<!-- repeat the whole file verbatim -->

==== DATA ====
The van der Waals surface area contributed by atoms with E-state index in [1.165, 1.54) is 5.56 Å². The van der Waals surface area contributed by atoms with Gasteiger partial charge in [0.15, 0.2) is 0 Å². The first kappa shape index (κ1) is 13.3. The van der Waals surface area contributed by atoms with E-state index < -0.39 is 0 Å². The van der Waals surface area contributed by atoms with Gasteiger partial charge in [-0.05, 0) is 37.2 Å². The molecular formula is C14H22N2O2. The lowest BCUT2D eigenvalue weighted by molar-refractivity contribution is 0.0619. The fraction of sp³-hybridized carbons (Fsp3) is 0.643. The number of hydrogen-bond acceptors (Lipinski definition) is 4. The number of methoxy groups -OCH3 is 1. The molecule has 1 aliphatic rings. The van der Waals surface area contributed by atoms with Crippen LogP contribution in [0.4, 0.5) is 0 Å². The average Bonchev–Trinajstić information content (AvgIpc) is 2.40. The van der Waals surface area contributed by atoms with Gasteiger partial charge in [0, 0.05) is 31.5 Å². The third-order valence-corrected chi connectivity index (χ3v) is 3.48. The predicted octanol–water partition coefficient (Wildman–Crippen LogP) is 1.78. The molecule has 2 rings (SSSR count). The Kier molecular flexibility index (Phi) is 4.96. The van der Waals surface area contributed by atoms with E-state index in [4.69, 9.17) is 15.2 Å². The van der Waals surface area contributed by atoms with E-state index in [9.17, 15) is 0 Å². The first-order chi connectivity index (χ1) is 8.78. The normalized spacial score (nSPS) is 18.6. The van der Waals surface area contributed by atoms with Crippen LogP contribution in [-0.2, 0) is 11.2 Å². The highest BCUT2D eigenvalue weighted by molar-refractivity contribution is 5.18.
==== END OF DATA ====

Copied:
The van der Waals surface area contributed by atoms with E-state index in [1.165, 1.54) is 5.56 Å². The van der Waals surface area contributed by atoms with Gasteiger partial charge in [0.15, 0.2) is 0 Å². The first kappa shape index (κ1) is 13.3. The van der Waals surface area contributed by atoms with E-state index < -0.39 is 0 Å². The van der Waals surface area contributed by atoms with Gasteiger partial charge in [-0.05, 0) is 37.2 Å². The molecular formula is C14H22N2O2. The lowest BCUT2D eigenvalue weighted by molar-refractivity contribution is 0.0619. The fraction of sp³-hybridized carbons (Fsp3) is 0.643. The number of hydrogen-bond acceptors (Lipinski definition) is 4. The number of methoxy groups -OCH3 is 1. The molecule has 1 aliphatic rings. The van der Waals surface area contributed by atoms with Crippen LogP contribution in [0.4, 0.5) is 0 Å². The average Bonchev–Trinajstić information content (AvgIpc) is 2.40. The van der Waals surface area contributed by atoms with Gasteiger partial charge in [0, 0.05) is 31.5 Å². The third-order valence-corrected chi connectivity index (χ3v) is 3.48. The predicted octanol–water partition coefficient (Wildman–Crippen LogP) is 1.78. The molecule has 2 rings (SSSR count). The Kier molecular flexibility index (Phi) is 4.96. The van der Waals surface area contributed by atoms with E-state index in [4.69, 9.17) is 15.2 Å². The van der Waals surface area contributed by atoms with E-state index in [9.17, 15) is 0 Å². The first-order chi connectivity index (χ1) is 8.78. The normalized spacial score (nSPS) is 18.6. The van der Waals surface area contributed by atoms with Crippen LogP contribution in [-0.2, 0) is 11.2 Å². The highest BCUT2D eigenvalue weighted by molar-refractivity contribution is 5.18.